Baptists and the American Civil War: October 2, 1863

Kansas City

Kansas City

Union Gen. William S. Rosecrans and his army are penned up in Chattanooga. Confederate Gen. Braxton’s Bragg’s forces control most routes in and out of the city; Union supplies have difficulty reaching Chattanooga. To make matters worse, today Confederate Major Gen. Joseph Wheeler and his men intercept a Union supply train, overpowering the guards. Confederate soldiers pillage the whiskey and other goods.

Unbeknown to Bragg, Union Gen. Joseph Hooker, leading some 20,000 federal troops of the 11th and 12th Corps of the Army of the Potomac, are drawing near following a 1200 mile journey. With Hooker’s arrival, Union fortunes will begin changing for the better.

Meanwhile, in Kansas City, Missouri a mission to freed blacks in “Stragglers Camp”–located on the south bank of the Missouri River–evolves into a church this month. Two-thirds of the blacks in the settlement form the Second Baptist Church of Kansas City, the first black Baptist congregation in the city. Rev. Clark Moore is elected as pastor.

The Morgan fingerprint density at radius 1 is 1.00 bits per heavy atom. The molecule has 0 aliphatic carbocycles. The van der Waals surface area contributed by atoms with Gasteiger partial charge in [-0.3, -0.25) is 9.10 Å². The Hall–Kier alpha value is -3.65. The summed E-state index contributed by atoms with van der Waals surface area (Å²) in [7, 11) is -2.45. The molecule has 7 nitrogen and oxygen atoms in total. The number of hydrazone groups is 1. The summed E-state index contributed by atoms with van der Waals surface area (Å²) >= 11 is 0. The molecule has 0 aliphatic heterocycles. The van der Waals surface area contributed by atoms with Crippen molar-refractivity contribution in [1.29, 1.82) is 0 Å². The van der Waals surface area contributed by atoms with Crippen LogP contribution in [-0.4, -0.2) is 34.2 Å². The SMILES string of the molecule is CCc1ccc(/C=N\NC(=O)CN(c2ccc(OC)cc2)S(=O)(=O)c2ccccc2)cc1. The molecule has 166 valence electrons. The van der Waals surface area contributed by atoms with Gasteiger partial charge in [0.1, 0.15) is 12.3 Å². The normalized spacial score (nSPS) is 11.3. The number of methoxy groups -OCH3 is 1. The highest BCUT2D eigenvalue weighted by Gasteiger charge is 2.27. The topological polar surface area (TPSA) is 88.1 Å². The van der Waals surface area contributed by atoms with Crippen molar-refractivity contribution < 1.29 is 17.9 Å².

During the war, the congregation meets in borrowed or rented space, joyous to be freely worshiping God as their conscience so leads. Following the close of the war, Rev. Joseph Strother is elected as the congregation’s second pastor, and the church’s first building is constructed. The church yet exists to the present.

Sources: Wheeler’s Raid Into Tennessee, Official Report of Maj.-Gen. Thomas, November 24, 1863 (link); Wheeler’s Raid (link); “Second Baptist Church History” (link)